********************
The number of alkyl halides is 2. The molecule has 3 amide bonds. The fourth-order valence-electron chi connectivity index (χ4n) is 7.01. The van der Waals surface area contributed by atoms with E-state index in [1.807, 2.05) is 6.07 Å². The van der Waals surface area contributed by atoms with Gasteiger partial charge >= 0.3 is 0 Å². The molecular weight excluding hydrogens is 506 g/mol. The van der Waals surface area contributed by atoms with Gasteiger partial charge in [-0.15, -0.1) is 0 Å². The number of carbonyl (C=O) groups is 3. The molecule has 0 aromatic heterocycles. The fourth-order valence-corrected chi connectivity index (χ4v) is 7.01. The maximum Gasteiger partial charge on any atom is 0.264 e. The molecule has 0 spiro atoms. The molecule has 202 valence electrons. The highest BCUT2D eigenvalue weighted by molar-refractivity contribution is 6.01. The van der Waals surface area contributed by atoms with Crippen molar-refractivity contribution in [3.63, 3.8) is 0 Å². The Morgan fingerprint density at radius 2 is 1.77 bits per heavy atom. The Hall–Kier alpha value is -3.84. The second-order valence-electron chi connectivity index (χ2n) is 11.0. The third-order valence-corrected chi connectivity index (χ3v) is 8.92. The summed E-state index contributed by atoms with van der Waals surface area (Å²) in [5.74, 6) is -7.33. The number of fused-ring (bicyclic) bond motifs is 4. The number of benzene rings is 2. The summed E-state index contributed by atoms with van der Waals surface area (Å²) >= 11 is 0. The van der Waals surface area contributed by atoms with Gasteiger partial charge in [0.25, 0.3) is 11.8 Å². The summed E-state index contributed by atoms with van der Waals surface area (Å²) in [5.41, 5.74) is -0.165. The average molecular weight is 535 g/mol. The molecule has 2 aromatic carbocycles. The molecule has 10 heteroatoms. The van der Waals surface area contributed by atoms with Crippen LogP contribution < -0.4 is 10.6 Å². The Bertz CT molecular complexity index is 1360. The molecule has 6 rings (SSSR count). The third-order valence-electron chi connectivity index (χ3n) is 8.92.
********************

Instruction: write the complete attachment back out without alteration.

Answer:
The number of alkyl halides is 2. The molecule has 3 amide bonds. The fourth-order valence-electron chi connectivity index (χ4n) is 7.01. The van der Waals surface area contributed by atoms with E-state index in [1.807, 2.05) is 6.07 Å². The van der Waals surface area contributed by atoms with Gasteiger partial charge >= 0.3 is 0 Å². The molecular weight excluding hydrogens is 506 g/mol. The van der Waals surface area contributed by atoms with Gasteiger partial charge in [-0.15, -0.1) is 0 Å². The number of carbonyl (C=O) groups is 3. The molecule has 0 aromatic heterocycles. The fourth-order valence-corrected chi connectivity index (χ4v) is 7.01. The maximum Gasteiger partial charge on any atom is 0.264 e. The molecule has 0 spiro atoms. The molecule has 202 valence electrons. The highest BCUT2D eigenvalue weighted by molar-refractivity contribution is 6.01. The van der Waals surface area contributed by atoms with Crippen molar-refractivity contribution in [3.63, 3.8) is 0 Å². The Morgan fingerprint density at radius 2 is 1.77 bits per heavy atom. The Hall–Kier alpha value is -3.84. The second-order valence-electron chi connectivity index (χ2n) is 11.0. The third-order valence-corrected chi connectivity index (χ3v) is 8.92. The summed E-state index contributed by atoms with van der Waals surface area (Å²) in [5.74, 6) is -7.33. The number of fused-ring (bicyclic) bond motifs is 4. The number of benzene rings is 2. The summed E-state index contributed by atoms with van der Waals surface area (Å²) >= 11 is 0. The van der Waals surface area contributed by atoms with Gasteiger partial charge in [0.25, 0.3) is 11.8 Å². The summed E-state index contributed by atoms with van der Waals surface area (Å²) in [5.41, 5.74) is -0.165. The average molecular weight is 535 g/mol. The molecule has 2 aromatic carbocycles. The molecule has 10 heteroatoms. The van der Waals surface area contributed by atoms with Crippen LogP contribution < -0.4 is 10.6 Å². The Bertz CT molecular complexity index is 1360. The molecule has 6 rings (SSSR count). The third-order valence-electron chi connectivity index (χ3n) is 8.92.